Adorno, Theodor (1965). Commitment. In Noten zur Literature III. Frankfurt: Suhrkhamp Verlag 1965. Translation reprinted in Adorno et al. Aesthetics and Politics, translated by Francis McDonagh. London: Verso 2007. pp.180–181.

Diploma course results

The results for the postgraduate diploma have arrived (well, they arrived last week, but I’ve not been in a writing mood recently).

Here they are, broken down into the separate courses that comprised the diploma:

  • Framing Art: Museums, Galleries, Exhibitions: 70 (pass)
  • Core course: Histories of Art: 71 (pass)
  • Philosophy and… : 60 (pass)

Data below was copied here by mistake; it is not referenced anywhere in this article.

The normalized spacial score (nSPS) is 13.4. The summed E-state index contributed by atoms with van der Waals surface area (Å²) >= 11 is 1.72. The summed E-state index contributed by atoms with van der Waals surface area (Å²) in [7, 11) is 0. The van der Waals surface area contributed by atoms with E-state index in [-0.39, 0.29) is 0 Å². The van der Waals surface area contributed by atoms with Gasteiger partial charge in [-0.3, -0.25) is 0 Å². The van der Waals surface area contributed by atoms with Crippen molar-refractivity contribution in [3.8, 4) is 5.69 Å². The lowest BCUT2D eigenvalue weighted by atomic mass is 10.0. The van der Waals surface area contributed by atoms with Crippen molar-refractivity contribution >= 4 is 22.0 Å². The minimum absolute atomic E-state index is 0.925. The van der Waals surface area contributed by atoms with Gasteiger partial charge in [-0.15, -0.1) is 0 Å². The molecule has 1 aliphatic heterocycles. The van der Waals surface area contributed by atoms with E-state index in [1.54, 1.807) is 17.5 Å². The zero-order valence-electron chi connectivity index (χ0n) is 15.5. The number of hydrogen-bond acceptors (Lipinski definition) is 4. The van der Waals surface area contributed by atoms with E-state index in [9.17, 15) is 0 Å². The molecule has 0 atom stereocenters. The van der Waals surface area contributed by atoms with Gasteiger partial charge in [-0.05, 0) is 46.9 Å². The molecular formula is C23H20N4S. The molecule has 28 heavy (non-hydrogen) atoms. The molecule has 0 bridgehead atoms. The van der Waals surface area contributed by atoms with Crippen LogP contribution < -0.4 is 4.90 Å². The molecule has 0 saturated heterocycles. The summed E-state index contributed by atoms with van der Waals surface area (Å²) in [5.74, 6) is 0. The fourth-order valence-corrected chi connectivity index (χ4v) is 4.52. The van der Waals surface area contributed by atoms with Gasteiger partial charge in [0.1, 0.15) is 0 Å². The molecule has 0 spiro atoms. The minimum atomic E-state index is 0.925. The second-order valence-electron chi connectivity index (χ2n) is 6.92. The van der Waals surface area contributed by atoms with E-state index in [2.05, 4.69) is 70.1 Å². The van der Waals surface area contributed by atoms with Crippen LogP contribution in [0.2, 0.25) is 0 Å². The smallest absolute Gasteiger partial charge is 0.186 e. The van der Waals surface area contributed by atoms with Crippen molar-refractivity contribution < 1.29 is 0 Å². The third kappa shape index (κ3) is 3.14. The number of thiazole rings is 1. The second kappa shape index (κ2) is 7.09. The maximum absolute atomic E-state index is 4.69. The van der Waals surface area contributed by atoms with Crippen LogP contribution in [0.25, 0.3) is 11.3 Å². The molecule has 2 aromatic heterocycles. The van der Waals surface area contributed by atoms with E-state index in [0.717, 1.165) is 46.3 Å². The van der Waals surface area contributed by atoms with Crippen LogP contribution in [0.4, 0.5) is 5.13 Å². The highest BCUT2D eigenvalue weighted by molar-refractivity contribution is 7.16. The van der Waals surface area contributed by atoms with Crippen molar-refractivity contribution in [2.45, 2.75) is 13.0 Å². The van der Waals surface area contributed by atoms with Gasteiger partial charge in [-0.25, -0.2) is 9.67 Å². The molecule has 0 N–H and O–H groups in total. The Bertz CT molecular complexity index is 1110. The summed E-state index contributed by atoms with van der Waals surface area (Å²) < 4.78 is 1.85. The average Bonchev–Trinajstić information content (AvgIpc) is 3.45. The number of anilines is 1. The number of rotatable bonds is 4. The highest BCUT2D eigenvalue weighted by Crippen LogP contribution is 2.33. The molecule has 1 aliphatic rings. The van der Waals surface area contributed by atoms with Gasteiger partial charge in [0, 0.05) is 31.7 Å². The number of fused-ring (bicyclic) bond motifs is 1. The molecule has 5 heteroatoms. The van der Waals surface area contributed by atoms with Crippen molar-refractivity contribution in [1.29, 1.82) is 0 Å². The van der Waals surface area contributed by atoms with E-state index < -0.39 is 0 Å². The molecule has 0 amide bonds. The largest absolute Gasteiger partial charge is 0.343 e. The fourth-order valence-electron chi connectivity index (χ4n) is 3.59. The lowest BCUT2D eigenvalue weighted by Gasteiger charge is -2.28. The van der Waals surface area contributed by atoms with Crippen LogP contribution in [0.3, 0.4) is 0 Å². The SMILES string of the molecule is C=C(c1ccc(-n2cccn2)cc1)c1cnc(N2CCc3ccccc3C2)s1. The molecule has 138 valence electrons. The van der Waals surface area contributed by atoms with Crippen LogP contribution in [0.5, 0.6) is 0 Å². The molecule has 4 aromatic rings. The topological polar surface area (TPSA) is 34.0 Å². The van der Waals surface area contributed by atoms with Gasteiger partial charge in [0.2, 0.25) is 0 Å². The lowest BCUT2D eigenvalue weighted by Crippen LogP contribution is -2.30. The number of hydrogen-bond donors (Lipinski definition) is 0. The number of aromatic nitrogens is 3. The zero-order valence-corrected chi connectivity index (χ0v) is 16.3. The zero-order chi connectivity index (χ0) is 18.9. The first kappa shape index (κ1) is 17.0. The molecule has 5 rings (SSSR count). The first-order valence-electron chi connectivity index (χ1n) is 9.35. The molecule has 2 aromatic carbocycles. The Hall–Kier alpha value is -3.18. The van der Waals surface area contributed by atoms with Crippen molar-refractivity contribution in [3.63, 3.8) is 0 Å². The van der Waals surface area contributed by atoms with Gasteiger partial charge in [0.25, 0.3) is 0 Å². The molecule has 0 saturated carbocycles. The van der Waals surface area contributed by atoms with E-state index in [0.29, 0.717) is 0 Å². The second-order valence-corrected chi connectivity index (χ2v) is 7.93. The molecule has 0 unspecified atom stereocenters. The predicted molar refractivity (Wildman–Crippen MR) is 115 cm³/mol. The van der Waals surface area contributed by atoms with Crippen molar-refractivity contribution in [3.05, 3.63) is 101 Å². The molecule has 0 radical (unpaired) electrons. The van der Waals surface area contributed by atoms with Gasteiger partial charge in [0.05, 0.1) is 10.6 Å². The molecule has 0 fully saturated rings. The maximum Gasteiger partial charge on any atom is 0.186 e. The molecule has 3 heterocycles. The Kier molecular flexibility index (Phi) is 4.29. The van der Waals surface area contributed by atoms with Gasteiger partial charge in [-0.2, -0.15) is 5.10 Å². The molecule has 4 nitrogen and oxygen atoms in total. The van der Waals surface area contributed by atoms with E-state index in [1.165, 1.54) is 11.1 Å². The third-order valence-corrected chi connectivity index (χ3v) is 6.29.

So, I passed!

I’m slightly disappointed by the Philosophy mark, as it’s lower than the mark I was given for my previous essay. Although I knew I was not very good at philosophy at this stage, I felt that my pieces displayed an inherent ability that could be developed over time. And I think I should have been rewarded for this aspect of the work. Then again, perhaps I was being rewarded and I have much further to develop than I thought!

Oh well, the important thing is that I passed, for which I’m very pleased. Now onto the MA!